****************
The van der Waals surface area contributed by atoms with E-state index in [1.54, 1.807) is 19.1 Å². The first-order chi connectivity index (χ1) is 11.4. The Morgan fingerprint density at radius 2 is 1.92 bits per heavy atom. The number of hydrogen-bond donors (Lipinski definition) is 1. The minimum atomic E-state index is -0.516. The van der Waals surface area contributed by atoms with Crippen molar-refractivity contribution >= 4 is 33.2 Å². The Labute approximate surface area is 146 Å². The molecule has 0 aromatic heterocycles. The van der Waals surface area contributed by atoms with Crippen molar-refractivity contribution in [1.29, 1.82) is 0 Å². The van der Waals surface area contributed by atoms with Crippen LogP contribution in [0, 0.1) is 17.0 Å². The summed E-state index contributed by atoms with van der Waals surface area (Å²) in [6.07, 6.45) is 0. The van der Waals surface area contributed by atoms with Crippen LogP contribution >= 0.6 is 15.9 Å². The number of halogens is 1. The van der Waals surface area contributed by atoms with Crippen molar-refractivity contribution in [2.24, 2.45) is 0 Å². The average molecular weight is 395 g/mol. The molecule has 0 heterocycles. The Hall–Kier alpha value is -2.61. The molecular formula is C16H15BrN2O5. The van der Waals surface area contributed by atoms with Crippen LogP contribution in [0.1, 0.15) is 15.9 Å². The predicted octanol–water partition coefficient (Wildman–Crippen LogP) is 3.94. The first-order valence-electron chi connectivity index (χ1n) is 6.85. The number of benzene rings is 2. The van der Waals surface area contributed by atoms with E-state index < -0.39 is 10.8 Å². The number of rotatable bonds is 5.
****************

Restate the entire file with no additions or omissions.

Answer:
The van der Waals surface area contributed by atoms with E-state index in [1.54, 1.807) is 19.1 Å². The first-order chi connectivity index (χ1) is 11.4. The Morgan fingerprint density at radius 2 is 1.92 bits per heavy atom. The number of hydrogen-bond donors (Lipinski definition) is 1. The minimum atomic E-state index is -0.516. The van der Waals surface area contributed by atoms with Crippen molar-refractivity contribution >= 4 is 33.2 Å². The Labute approximate surface area is 146 Å². The molecule has 0 aromatic heterocycles. The van der Waals surface area contributed by atoms with Crippen molar-refractivity contribution in [1.29, 1.82) is 0 Å². The van der Waals surface area contributed by atoms with Crippen LogP contribution in [0, 0.1) is 17.0 Å². The summed E-state index contributed by atoms with van der Waals surface area (Å²) in [6.07, 6.45) is 0. The van der Waals surface area contributed by atoms with Crippen LogP contribution >= 0.6 is 15.9 Å². The number of halogens is 1. The van der Waals surface area contributed by atoms with Crippen molar-refractivity contribution in [2.24, 2.45) is 0 Å². The average molecular weight is 395 g/mol. The molecule has 0 heterocycles. The Hall–Kier alpha value is -2.61. The molecular formula is C16H15BrN2O5. The van der Waals surface area contributed by atoms with Crippen LogP contribution in [0.1, 0.15) is 15.9 Å². The predicted octanol–water partition coefficient (Wildman–Crippen LogP) is 3.94. The first-order valence-electron chi connectivity index (χ1n) is 6.85. The number of benzene rings is 2. The van der Waals surface area contributed by atoms with E-state index < -0.39 is 10.8 Å². The number of rotatable bonds is 5.